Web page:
If human rights workers and journalists are ever allowed into the besieged southern Syrian city of Dara'a near the Jordanian border, what horrors will they find? Syrians always had good reason to avoid rebelling against their authoritarian regime, ignoring early calls to join the Arab Spring. The stakes as the world can now see through the spotty news from social media and smuggled amateur video were always going to be extremely high.
On Monday, the government crackdown against the five-week long uprising escalated sharply with the military storming into Dara'a, the birthplace of the revolution, rolling in with tanks and cutting off electricity and telephone services to the city. Tanks moved into the town after dawn prayers, coming in from four directions, rights activists and witnesses said. Some 25 people were killed, the activists say, a toll expected to rise. On Thursday, President Bashar al-Assad rescinded the country's 48-year emergency law, but just a day later, more than 120 people were killed in protests across the country. There has been a steady uptick in violence ever since. Still, the deep military push into Dara'a is the most aggressive in a series of hostile actions by Assad's regime against essentially unarmed protesters calling for greater civil liberties.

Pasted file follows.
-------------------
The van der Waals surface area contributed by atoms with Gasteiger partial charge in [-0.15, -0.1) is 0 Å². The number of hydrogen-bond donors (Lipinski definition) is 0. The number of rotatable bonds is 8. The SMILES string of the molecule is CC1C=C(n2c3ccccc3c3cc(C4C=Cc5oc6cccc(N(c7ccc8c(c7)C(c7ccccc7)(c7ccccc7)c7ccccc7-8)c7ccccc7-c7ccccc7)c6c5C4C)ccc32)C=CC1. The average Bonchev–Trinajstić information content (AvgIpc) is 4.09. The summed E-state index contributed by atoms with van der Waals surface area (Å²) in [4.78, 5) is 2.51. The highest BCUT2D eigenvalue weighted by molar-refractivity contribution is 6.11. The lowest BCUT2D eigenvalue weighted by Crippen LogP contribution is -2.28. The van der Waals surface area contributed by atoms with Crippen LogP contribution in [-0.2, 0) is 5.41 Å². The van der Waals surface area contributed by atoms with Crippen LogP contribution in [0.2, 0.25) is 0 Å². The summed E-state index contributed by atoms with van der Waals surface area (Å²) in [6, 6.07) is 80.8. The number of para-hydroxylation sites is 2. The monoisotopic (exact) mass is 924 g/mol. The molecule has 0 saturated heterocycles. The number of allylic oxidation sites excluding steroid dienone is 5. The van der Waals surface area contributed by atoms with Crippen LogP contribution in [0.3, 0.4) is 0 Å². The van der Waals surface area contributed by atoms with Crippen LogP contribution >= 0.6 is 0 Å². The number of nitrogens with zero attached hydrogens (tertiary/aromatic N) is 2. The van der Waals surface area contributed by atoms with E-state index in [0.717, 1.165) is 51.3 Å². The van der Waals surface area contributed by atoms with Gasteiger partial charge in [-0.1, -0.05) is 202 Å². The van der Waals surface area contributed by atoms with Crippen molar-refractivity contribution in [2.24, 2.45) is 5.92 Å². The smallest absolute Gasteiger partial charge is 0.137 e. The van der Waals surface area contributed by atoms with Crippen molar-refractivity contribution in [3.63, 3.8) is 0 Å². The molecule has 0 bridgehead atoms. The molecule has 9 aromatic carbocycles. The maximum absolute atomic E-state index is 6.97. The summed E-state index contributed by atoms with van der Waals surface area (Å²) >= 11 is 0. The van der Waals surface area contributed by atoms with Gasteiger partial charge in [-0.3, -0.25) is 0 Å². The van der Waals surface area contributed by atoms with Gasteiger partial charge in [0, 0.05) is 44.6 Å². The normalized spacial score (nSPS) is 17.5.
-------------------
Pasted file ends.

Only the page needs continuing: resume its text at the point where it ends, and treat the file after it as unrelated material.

"It's clear there's now a strategy to crush any form of dissent using overwhelming force," Nadim Houry, Human Rights Watch's senior researcher for Syria and Lebanon, told TIME. "There's been a decision that they will tolerate no more dissent and that this has to end... They are still operating as if they're under the emergency law, picking up people without arrest warrants, nothing has changed. if anything it's gotten worse."
A resident of Dara'a contacted by the France 24 Arabic satellite channel speculated that the escalation may have been in response to a protest in Dara'a on Sunday. "The people were chanting 'there is no going back, there is no going back' and 'the people demand the fall of the regime'," said the resident, who was not named. "They are shooting at us. I saw snipers on the rooftops. They're shooting at the houses, listen! listen!" he said, pausing for a moment while the sound of heavy gunfire was clearly heard over the phone. "Where are the Muslims? where are the people? We are Dara'a, not Israel!" he screamed. The channel's anchor said in later broadcasts that the station was unable to contact the witness again because phone lines were cut.